Gen Z Think That The Smiley Face Emoji Is ‘Passive Aggressive’ And ‘Sinister’

Gen Z apparently finds the smiley face emoji both 'passive aggressive' and 'sinister'. 
Credit: Alamy & Apple

Gen Z apparently finds the smiley face emoji both ‘passive aggressive’ and ‘sinister’. 

It seems that using emojis is truly a minefield.

From revelations about what the ‘cute eyes‘ emoji really means to news that the thumbs-up symbol isn’t quite as positive as we’d always thought, it seems things can get lost in translation when you opt for a little picture alongside your text.

The latest emoji news is apparently Gen Z finding the smiley face icon offensive – and the internet is baffled.

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It seems that the issues with the smiley face emoji are all a part of a generational divide.

Millennials don’t seem to have a problem with adding a smile to their texts.

Donna Scott, 38, tells The Independent: “I always thought it was a way to show that what I was saying in a message was in a happy and positive context, as often the intention of a message can get lost.

“I don’t really see how it is passive-aggressive, I think there’s plenty of other emojis that are better suited for this, such as the raised eyebrow emoji.

“It actually shocked me to hear that it was seen in such a way.”

Woman on phone.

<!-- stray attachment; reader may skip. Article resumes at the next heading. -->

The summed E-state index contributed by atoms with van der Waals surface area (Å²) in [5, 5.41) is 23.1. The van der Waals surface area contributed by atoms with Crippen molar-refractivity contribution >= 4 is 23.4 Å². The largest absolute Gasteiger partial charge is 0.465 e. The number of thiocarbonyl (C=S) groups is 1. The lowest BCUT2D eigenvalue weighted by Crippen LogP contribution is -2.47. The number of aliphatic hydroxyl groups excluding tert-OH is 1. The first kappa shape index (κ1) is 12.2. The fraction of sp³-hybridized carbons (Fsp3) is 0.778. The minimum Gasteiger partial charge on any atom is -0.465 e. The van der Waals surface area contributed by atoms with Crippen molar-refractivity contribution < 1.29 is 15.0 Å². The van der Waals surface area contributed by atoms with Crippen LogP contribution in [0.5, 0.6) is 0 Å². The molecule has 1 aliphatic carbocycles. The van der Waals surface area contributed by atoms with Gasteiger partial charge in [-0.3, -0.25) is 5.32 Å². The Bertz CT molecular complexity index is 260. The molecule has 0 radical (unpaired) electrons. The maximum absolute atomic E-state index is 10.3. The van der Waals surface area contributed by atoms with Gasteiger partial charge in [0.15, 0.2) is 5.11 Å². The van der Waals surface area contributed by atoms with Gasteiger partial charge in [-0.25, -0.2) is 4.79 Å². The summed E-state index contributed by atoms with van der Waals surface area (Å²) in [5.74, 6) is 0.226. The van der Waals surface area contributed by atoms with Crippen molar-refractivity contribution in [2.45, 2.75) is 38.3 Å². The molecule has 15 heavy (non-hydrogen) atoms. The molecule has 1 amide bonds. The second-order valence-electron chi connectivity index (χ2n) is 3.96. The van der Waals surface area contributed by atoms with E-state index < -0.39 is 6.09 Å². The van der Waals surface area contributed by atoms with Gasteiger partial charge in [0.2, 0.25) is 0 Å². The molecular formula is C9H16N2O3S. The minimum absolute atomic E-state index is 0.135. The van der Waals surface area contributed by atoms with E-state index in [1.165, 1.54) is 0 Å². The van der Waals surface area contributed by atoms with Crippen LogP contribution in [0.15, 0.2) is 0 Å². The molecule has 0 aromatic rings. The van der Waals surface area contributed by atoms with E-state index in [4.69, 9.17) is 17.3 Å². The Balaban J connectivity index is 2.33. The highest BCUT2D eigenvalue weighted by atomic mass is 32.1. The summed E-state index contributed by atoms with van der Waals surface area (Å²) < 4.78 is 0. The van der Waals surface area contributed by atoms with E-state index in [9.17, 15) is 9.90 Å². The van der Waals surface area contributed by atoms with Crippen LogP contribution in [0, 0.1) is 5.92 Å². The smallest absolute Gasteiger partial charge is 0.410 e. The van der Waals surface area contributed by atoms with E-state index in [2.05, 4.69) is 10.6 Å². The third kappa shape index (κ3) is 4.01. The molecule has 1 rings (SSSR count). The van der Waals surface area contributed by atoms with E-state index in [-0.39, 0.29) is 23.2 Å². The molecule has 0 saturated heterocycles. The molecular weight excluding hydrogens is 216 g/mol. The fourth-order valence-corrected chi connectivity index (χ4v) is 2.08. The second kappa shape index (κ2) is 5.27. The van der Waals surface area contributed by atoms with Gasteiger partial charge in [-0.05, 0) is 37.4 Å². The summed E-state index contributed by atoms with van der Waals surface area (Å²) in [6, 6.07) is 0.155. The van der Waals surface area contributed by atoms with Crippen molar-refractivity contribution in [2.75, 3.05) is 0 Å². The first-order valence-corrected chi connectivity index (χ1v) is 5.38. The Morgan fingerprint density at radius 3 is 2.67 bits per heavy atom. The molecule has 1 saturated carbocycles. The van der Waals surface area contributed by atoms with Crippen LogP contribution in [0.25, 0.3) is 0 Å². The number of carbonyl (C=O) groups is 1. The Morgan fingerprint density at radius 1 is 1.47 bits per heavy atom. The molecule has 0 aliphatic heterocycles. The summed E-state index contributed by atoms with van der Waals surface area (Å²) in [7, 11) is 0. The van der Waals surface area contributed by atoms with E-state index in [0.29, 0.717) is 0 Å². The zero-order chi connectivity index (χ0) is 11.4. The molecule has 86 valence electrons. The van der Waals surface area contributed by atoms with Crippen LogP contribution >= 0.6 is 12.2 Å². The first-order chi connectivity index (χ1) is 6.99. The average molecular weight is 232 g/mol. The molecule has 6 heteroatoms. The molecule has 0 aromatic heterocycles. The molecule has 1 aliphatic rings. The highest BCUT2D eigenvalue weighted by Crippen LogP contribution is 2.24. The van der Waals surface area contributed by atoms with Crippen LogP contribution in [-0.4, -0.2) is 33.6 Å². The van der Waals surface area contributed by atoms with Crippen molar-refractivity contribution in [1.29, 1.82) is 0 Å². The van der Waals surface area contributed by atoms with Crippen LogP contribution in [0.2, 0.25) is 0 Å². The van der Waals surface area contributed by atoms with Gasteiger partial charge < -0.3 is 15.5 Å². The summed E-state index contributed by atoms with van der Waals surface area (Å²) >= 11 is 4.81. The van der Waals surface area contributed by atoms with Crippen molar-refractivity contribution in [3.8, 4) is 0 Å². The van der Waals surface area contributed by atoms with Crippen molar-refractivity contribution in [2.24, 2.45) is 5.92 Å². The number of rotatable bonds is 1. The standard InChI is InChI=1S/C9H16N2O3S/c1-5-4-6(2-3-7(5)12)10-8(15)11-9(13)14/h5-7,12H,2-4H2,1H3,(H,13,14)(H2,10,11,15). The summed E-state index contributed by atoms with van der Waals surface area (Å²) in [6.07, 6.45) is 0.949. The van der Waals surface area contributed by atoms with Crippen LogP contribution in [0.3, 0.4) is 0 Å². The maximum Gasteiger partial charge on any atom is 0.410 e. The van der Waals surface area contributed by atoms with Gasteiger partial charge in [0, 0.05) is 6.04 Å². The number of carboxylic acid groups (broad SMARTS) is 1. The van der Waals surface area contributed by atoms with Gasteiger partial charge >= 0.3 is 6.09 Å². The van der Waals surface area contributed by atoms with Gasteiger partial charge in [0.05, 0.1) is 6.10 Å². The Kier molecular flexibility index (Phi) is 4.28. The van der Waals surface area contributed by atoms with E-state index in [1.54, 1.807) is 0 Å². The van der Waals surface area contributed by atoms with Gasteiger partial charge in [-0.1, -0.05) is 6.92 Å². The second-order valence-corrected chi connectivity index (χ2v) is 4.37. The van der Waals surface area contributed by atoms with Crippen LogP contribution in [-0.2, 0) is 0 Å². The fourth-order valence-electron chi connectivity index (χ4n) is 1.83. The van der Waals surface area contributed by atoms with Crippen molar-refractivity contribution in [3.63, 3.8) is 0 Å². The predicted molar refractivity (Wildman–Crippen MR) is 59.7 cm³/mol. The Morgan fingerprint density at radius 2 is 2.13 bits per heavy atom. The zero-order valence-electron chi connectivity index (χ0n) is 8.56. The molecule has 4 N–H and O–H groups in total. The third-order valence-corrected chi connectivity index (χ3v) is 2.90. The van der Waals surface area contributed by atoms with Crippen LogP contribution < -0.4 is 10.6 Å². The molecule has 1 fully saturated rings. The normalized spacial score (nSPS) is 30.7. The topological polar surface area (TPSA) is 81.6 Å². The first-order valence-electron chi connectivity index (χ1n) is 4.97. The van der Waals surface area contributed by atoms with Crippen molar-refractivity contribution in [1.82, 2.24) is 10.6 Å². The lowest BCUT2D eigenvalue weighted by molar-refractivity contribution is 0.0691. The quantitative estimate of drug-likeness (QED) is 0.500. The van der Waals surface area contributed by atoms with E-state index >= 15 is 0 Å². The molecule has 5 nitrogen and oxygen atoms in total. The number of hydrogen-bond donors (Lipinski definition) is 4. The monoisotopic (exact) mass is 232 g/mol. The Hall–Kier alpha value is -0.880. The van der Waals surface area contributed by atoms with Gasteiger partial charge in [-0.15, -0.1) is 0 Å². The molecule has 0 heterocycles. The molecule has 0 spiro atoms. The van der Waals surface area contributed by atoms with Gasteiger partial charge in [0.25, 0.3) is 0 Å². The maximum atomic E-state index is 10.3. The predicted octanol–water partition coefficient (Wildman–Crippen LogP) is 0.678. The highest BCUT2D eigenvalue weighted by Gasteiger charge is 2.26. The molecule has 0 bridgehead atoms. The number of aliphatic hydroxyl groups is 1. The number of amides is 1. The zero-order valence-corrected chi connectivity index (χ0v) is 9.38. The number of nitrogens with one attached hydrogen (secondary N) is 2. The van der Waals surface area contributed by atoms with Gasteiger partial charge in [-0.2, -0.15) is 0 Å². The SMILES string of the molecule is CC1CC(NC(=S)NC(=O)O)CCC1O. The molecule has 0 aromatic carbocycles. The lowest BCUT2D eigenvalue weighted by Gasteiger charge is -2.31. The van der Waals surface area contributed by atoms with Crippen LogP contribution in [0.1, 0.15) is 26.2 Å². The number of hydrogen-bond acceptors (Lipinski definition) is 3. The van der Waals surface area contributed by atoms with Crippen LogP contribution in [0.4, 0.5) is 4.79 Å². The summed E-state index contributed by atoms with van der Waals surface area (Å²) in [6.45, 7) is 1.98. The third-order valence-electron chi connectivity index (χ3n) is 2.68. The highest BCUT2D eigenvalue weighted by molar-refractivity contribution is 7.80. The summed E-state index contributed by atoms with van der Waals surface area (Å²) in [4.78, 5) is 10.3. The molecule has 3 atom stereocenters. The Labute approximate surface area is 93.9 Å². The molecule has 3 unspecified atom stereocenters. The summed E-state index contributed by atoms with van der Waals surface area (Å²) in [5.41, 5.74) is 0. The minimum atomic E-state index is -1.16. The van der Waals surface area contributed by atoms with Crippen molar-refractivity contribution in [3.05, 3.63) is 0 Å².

Gen Z apparently finds the smiley face emoji both ‘passive aggressive’ and ‘sinister’. Credit: Alamy

Scott adds that she hopes people see the real ‘intention’ behind the emojis she sends, rather than any ‘new meaning’.

Riika Heinaaho, 29 expresses a similar sentiment, saying: “Let’s say you are emailing someone with a lot of critiques, and you want to soften it up, sometimes the smiley does it.”

However, these same views are not reflected by Gen Z.

Hafeezat Bishi, a 21-year-old intern in the US, tells The Wall Street Journal she interprets the smile as ‘dismissive’ and conveying a ‘side-eye smile’.

“I had to remember [my colleagues] are older, because I use it sarcastically,” she comments.

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Ellie York, 23, says that ‘there is definitely a more sinister passive-aggressive or sarcastic side’ to the face.

“I think it’s the eyes. It’s got an ‘oh really’ expression,” she explains. “People my age who use emojis tend to use this in conversations with each other, not as a happy response, but in a more sarcastic or ironic sense.”

The emoji is described as a ‘slight smiling face’ by the social media management company Later, which adds it’s: “A simple and gentle smile, portraying subtle happiness.”

While The Sun adds that it’s typically used ‘on the end of a professional message to keep things good-natured and positive’.

However, the outlet adds that some ‘might use it with a sarcastic, ironic or patronising tone’.

So, it seems it’s all up to interpretation and who you’re exchanging the emoji with!

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Written by Annie Walton Doyle

Annie Walton Doyle is a content editor at IGV who specialises in trending, lifestyle and entertainment news. She graduated from Goldsmiths, University of London, with a degree in English Literature. Annie has previously worked with organisations such as The Huffington Post, The Guardian, The Telegraph, Harvard University, the Pulitzer Prize and 22 Words.